Just when you thought it was safe to go back into the (international) waters, along comes Dubai with $60 billion in debt that it can't make good on. More accurately it's Dubai World, the city-state's investment arm. You'll need smarter heads than mine to make sense of the Dubai World debt fiasco. Dubai World got itself overextended in services (financial) and property. Sound familiar? This is almost a logical extension of the worldwide collapse of property values. Some investors also naively assumed the government of Abu Dhabi would automatically stand behind the debt of its neighbor. Why, I don't know. Abu Dhabi has most of the oil, so perhaps that's why it was assumed these monarchies would back one another. They are independent nation-states that cooperate on most everything and are part of the United Arab Emirates. The other five Emirate members are Sharjah, Ajman, Umm al-Quwain, Ras al-Kalaiman, and Fujairah. (Thank you, Google. I couldn't have named them on a bet.)
This financial setback, though, has been coming for some time, considering the international fall in property values. Palm-shaped artificial islands with staggeringly expensive beach villas can only hold so much appeal. Our markets chose not to react before the Thanksgiving break when the news started to circulate but waited till after the international markets cracked. Most of the debt is outside the US, but in our internationally connected world we are all impacted. I couldn't get halfway through the Saturday New York Times article on the matter before I went screaming from the room. "Investors worried about hidden debt bombs in other countries -- heavily indebted countries like Greece and even Britain, high-flying emerging markets, and even European and American banks" are under suspicion. The Times quoted a report from Bank of America that said "One cannot rule out. . . a case where this would escalate into a major sovereign default problem, which would then resonate across global emerging markets in the same way that Argentina did in the early 2000's or Russia in the late 1990's." The fears that there are other hidden credit risks lurking in the global financial system can't be dismissed. But nor should it be assumed we are on the brink again. A restructuring of the debt seems most likely to me, and over-reaction is rarely profitable, but smarter heads should be listened to on that matter. But then again it was smarter heads that extended $60 billion in debt.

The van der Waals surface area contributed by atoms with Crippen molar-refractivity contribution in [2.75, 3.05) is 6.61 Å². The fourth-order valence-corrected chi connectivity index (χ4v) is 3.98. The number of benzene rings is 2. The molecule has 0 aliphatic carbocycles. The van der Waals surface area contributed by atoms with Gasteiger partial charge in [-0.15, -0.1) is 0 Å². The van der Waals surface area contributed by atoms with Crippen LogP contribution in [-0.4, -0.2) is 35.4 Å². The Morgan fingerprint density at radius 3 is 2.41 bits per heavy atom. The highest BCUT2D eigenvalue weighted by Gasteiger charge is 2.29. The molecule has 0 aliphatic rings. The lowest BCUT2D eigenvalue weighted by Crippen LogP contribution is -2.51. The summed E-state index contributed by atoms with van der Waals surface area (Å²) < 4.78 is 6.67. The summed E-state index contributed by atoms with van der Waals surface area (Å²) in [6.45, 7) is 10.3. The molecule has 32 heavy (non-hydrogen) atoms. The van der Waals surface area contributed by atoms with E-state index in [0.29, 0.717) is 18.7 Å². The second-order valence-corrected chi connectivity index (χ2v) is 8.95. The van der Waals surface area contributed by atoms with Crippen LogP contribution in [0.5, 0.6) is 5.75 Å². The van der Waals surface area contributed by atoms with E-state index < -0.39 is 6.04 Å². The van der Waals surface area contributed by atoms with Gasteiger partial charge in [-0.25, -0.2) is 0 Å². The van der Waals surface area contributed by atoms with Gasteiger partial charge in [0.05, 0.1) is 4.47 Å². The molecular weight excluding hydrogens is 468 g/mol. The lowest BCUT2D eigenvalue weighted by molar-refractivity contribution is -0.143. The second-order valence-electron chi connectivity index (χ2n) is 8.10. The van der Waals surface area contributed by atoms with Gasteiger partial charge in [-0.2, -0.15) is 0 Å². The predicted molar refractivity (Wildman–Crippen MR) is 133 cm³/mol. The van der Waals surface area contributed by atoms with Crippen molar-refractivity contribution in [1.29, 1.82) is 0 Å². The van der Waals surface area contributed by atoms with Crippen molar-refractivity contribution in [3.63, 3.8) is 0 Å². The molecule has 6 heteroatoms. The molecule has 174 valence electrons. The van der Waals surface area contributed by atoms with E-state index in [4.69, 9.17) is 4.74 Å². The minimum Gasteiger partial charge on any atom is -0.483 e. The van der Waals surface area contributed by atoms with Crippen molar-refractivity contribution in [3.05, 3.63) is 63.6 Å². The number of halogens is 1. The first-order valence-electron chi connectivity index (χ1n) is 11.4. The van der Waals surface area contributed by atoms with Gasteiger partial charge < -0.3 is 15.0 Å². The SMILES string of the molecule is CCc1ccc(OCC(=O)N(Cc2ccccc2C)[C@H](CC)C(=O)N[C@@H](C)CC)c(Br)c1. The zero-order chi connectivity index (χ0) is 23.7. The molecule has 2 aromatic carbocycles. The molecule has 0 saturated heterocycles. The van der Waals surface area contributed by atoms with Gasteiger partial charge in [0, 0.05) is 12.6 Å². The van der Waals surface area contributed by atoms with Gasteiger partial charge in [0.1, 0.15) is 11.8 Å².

The market rally we have had was getting a little old, and an excuse for profit-taking at the end of the year could be embraced by money managers to lock in their gains. So-called riskier assets, like commodities, might be the most vulnerable. It's tough to say there has been a bubble in commodity prices, though. Too much, in my opinion, has been made of the "carry trade" argument. With cash reserves high around the world, the thesis that so many were borrowing dollars to buy other assets has probably been exaggerated. Bank loan volumes have not risen, which would indicate that the alleged borrowing did not take place. If that is correct, then the correction the Dubai situation might precipitate (if left unaided by the other Emirates, which is not likely) could be a more normal one. Money managers have had good years and even more hedge funds got back to their high-water marks, so locking in gains makes sense. For what it is worth, the moving averages on Wednesday's close for the S&P 500 Index were: 20-day: 1085; 50-day: 1073; 80-day: 1053; 100-day: 1034; and 200-day: 942. The S&P closed Friday's abbreviated session at 1091.49. Some traders I talked with took heart from the fact the market sold off sharply on the opening and bounced off the 20-day average (1085) to close above it.
We have had a couple of 6% corrections so far this year. 6% off the recent high would take the S&P to roughly 1040, which splits the difference between the 80-day and 100-day moving averages. (And don't you love it when a situation arises that befuddles most of us, we all become amateur technicians for a day?) I have said several times, and I have been wrong so far, that market advances like we have had are usually subject to sharp and severe corrections along the way. 10-12% is not uncommon, and a hit equal to 1/3rd of the bull market advance would not interrupt the longer-term positive market outlook. So, a 10-12% setback would take us below 1000 on the S&P and a 1/3rd correction of the advance that started last March would bring us all the way back to 963. But 963 would still be above the 200-day moving average.
I'm writing this on Saturday as we have a break in the action at our house in what was a wonderful Thanksgiving holiday. It's rare when all of your grown children can gather at the same time but that is the treat we had this weekend. The break in the action just now is the boys being pressed into service moving rugs so new mats can be put under them. I figured I would use the "over the age of 60" excuse to avoid heavy lifting. But thinking about Dubai and where a correction might run its course is making me opt for the heavy lifting. Mohamed El-Erian of Pimco was interviewed on Friday and thought the Dubai situation could well be a catalyst for a "long-overdue correction." Keep in mind, though, the most contrary opinion right now would be for a market rally!
Vincent Farrell, Jr. is chief investment officer at Soleil Securities Group and a regular contributor to CNBC.